Both in vivo and ex vivo gene therapy offer physicians the power to add or modify specific genes resulting in disease cure (Friedmann T. In: Friedmann T (ed) The Development of Human Gene Therapy. Cold Spring Harbor Laboratory Press, Cold Spring Harbor. Chp 1:pp 1-20 (1999)). Clinical applications of this technology are being studied in a wide range of diseases, including cancer, cardiovascular disorders, metabolic diseases, neurodegenerative disorders, immune disorders and other genetic or acquired diseases ((Friedmann T. In: Friedmann T (ed) The Development of Human Gene Therapy. Cold Spring Harbor Laboratory Press, Cold Spring Harbor. Chp 1:pp 1-20 (1999); Drew J. & Martin L-A. In: Lemoine N. R. (ed) Understanding Gene Therapy. Springer-Verlag, New York, Chp. 1: pp 1-10 (1999)). Sustained therapeutic concentrations of numerous proteins have been achieved after stable introduction of genes that encode the proteins into cells by gene therapy methodologies. However, for some disorders, regulated delivery of the therapeutic protein is required. For example, insulin replacement therapy for diabetic patients ideally requires that the appropriate amount of insulin be delivered during meals. Likewise, optimal effectiveness of appetite suppressants may be achieved via meal-dependent release. Therefore, to deliver such therapeutic proteins, a release system triggered by a signal or stimuli, such as a meal, is optimal.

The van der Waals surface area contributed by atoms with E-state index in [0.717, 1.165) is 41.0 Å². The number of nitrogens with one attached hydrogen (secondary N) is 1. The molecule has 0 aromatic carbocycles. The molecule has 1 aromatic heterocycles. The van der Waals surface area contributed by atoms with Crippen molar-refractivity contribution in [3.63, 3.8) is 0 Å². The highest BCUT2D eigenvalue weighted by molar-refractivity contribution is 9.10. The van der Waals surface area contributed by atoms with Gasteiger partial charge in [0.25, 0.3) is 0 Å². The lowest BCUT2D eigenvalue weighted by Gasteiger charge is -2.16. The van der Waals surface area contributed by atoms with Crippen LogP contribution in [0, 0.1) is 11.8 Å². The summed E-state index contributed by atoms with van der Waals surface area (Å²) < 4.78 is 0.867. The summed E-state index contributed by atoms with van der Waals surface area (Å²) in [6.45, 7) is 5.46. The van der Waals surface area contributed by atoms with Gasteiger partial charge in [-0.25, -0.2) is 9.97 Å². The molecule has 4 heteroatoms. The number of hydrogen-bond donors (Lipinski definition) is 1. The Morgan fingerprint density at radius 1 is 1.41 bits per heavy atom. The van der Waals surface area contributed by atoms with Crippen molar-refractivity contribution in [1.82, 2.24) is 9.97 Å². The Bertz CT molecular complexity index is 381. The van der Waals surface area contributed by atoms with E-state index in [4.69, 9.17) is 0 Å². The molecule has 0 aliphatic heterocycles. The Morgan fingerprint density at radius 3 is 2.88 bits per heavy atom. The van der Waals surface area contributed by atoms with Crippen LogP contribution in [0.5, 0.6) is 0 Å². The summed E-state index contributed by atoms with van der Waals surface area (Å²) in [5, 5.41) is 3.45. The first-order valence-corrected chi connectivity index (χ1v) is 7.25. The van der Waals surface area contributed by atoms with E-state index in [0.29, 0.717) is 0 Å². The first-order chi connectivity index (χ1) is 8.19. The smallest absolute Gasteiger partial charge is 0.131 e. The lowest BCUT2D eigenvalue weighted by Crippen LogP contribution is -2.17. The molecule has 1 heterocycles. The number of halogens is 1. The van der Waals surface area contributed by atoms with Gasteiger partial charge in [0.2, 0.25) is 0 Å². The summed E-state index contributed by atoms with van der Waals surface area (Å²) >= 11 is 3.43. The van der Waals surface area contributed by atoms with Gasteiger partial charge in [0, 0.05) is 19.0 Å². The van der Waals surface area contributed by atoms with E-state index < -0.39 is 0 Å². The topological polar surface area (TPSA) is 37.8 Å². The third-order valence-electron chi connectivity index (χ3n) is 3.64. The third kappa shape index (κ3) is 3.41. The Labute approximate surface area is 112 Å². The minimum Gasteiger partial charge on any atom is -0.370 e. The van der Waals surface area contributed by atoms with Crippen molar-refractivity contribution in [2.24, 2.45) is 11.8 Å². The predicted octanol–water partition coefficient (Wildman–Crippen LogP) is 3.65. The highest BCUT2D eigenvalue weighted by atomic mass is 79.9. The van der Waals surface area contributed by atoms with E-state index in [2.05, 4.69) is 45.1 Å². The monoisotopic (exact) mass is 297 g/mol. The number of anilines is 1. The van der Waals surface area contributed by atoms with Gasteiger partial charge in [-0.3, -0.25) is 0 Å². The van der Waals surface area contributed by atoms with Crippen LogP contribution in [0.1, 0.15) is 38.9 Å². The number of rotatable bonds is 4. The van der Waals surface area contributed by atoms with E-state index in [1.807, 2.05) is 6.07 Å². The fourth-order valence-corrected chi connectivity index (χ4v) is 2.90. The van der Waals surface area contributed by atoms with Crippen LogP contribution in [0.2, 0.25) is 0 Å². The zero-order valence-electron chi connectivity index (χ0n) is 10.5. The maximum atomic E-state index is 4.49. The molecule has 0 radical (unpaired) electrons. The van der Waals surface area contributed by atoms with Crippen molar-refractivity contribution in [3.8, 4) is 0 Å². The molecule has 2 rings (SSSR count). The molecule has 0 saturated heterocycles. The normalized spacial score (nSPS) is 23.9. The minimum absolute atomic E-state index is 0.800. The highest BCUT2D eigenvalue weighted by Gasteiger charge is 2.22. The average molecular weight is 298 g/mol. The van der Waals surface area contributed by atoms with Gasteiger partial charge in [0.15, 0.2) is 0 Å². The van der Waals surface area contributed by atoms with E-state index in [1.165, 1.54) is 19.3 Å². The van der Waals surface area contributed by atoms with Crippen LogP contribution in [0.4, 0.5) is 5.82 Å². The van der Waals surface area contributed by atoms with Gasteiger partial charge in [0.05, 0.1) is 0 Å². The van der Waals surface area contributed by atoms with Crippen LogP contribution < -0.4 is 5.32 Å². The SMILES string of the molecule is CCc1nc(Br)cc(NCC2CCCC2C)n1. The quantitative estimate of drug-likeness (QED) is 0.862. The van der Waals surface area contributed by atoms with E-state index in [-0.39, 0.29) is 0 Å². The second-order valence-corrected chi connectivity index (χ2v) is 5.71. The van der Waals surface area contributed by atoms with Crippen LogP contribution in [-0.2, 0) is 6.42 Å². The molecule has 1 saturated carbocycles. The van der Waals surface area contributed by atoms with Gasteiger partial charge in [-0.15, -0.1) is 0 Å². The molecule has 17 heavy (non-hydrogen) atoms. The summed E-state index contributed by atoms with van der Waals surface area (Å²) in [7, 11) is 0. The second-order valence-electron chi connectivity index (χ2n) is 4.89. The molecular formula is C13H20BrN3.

A particular disease well suited for timed delivery is diabetes mellitus, a debilitating metabolic disease caused by absent (type 1) or insufficient (type 2) insulin production from pancreatic β-cells (Unger, R.H. et al., Williams Textbook of Endocrinology Saunders, Philadelphia (1998)). β-cells are specialized endocrine cells that manufacture and store insulin for release following a meal (Rhodes, et. al. J. Cell Biol. 105:145(1987)) and insulin is a hormone that facilitates the transfer of glucose from the blood into tissues where it is needed. Patients with diabetes must frequently monitor blood glucose levels and many require multiple daily insulin injections to survive. However, such patients rarely attain ideal glucose levels by insulin injection (Turner, R. C. et al. JAMA 281:2005(1999)). Furthermore, prolonged elevation of insulin levels can result in detrimental side effects such as hypoglycemic shock and desensitization of the body's response to insulin. Consequently, diabetic patients still develop long-term complications, such as cardiovascular diseases, kidney disease, blindness, nerve damage and wound healing disorders (UK Prospective Diabetes Study (UKPDS) Group, Lancet 352, 837 (1998)).